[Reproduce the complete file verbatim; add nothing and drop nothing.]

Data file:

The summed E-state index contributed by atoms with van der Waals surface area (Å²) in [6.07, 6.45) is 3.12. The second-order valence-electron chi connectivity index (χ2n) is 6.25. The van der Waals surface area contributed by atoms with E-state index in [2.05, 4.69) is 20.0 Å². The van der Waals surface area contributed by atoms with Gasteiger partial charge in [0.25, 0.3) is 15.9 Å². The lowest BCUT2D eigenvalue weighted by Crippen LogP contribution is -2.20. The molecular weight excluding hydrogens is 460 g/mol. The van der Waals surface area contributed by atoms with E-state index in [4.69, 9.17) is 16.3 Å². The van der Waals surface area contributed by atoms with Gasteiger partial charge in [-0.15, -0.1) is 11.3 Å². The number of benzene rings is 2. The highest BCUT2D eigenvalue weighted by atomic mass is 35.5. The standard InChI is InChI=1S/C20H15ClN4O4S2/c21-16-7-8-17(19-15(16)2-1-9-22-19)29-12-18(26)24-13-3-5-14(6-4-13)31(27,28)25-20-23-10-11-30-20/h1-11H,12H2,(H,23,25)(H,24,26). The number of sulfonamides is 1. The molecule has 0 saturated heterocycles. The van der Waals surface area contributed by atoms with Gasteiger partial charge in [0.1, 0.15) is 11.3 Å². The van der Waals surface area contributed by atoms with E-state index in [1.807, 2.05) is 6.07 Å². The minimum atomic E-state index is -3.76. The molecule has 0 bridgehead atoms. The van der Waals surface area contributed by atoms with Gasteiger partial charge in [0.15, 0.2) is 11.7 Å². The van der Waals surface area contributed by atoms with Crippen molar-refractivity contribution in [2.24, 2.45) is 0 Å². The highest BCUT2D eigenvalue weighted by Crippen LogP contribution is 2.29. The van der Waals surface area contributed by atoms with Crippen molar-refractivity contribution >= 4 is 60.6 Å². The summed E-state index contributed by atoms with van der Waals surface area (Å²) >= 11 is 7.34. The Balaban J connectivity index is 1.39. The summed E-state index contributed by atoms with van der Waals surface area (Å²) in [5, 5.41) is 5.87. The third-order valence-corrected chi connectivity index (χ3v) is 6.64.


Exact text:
The summed E-state index contributed by atoms with van der Waals surface area (Å²) in [6.07, 6.45) is 3.12. The second-order valence-electron chi connectivity index (χ2n) is 6.25. The van der Waals surface area contributed by atoms with E-state index in [2.05, 4.69) is 20.0 Å². The van der Waals surface area contributed by atoms with Gasteiger partial charge in [0.25, 0.3) is 15.9 Å². The lowest BCUT2D eigenvalue weighted by Crippen LogP contribution is -2.20. The molecular weight excluding hydrogens is 460 g/mol. The van der Waals surface area contributed by atoms with E-state index in [4.69, 9.17) is 16.3 Å². The van der Waals surface area contributed by atoms with Gasteiger partial charge in [-0.15, -0.1) is 11.3 Å². The number of benzene rings is 2. The highest BCUT2D eigenvalue weighted by atomic mass is 35.5. The standard InChI is InChI=1S/C20H15ClN4O4S2/c21-16-7-8-17(19-15(16)2-1-9-22-19)29-12-18(26)24-13-3-5-14(6-4-13)31(27,28)25-20-23-10-11-30-20/h1-11H,12H2,(H,23,25)(H,24,26). The number of sulfonamides is 1. The molecule has 0 saturated heterocycles. The van der Waals surface area contributed by atoms with Gasteiger partial charge in [0.1, 0.15) is 11.3 Å². The van der Waals surface area contributed by atoms with E-state index in [1.807, 2.05) is 6.07 Å². The minimum atomic E-state index is -3.76. The molecule has 0 bridgehead atoms. The van der Waals surface area contributed by atoms with Gasteiger partial charge in [0.15, 0.2) is 11.7 Å². The van der Waals surface area contributed by atoms with Crippen molar-refractivity contribution in [2.24, 2.45) is 0 Å². The highest BCUT2D eigenvalue weighted by Crippen LogP contribution is 2.29. The van der Waals surface area contributed by atoms with Crippen molar-refractivity contribution >= 4 is 60.6 Å². The summed E-state index contributed by atoms with van der Waals surface area (Å²) >= 11 is 7.34. The Balaban J connectivity index is 1.39. The summed E-state index contributed by atoms with van der Waals surface area (Å²) in [5, 5.41) is 5.87. The third-order valence-corrected chi connectivity index (χ3v) is 6.64.